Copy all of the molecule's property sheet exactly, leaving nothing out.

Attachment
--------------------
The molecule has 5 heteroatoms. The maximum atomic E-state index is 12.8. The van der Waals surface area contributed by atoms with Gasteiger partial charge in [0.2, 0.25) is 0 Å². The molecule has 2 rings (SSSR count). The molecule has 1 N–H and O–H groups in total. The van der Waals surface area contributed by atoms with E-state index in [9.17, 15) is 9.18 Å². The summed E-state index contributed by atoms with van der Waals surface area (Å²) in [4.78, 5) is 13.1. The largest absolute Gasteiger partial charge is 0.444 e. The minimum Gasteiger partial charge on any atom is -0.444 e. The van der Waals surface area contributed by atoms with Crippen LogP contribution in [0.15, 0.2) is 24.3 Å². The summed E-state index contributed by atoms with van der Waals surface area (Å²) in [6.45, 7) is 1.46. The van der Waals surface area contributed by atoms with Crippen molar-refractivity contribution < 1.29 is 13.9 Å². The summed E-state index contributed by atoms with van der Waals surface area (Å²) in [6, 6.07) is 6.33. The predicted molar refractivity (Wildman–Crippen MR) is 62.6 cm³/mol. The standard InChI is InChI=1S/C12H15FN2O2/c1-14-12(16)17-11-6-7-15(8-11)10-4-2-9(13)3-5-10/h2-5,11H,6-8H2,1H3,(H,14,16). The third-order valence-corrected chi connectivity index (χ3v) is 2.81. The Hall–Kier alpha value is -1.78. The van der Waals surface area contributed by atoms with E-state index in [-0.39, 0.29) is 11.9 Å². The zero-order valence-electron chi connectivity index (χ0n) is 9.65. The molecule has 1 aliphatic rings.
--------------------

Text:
The molecule has 5 heteroatoms. The maximum atomic E-state index is 12.8. The van der Waals surface area contributed by atoms with Gasteiger partial charge in [0.2, 0.25) is 0 Å². The molecule has 2 rings (SSSR count). The molecule has 1 N–H and O–H groups in total. The van der Waals surface area contributed by atoms with E-state index in [9.17, 15) is 9.18 Å². The summed E-state index contributed by atoms with van der Waals surface area (Å²) in [4.78, 5) is 13.1. The largest absolute Gasteiger partial charge is 0.444 e. The minimum Gasteiger partial charge on any atom is -0.444 e. The van der Waals surface area contributed by atoms with Crippen LogP contribution in [0.15, 0.2) is 24.3 Å². The summed E-state index contributed by atoms with van der Waals surface area (Å²) in [6.45, 7) is 1.46. The van der Waals surface area contributed by atoms with Crippen molar-refractivity contribution < 1.29 is 13.9 Å². The summed E-state index contributed by atoms with van der Waals surface area (Å²) in [6, 6.07) is 6.33. The predicted molar refractivity (Wildman–Crippen MR) is 62.6 cm³/mol. The standard InChI is InChI=1S/C12H15FN2O2/c1-14-12(16)17-11-6-7-15(8-11)10-4-2-9(13)3-5-10/h2-5,11H,6-8H2,1H3,(H,14,16). The third-order valence-corrected chi connectivity index (χ3v) is 2.81. The Hall–Kier alpha value is -1.78. The van der Waals surface area contributed by atoms with E-state index in [-0.39, 0.29) is 11.9 Å². The zero-order valence-electron chi connectivity index (χ0n) is 9.65. The molecule has 1 aliphatic rings.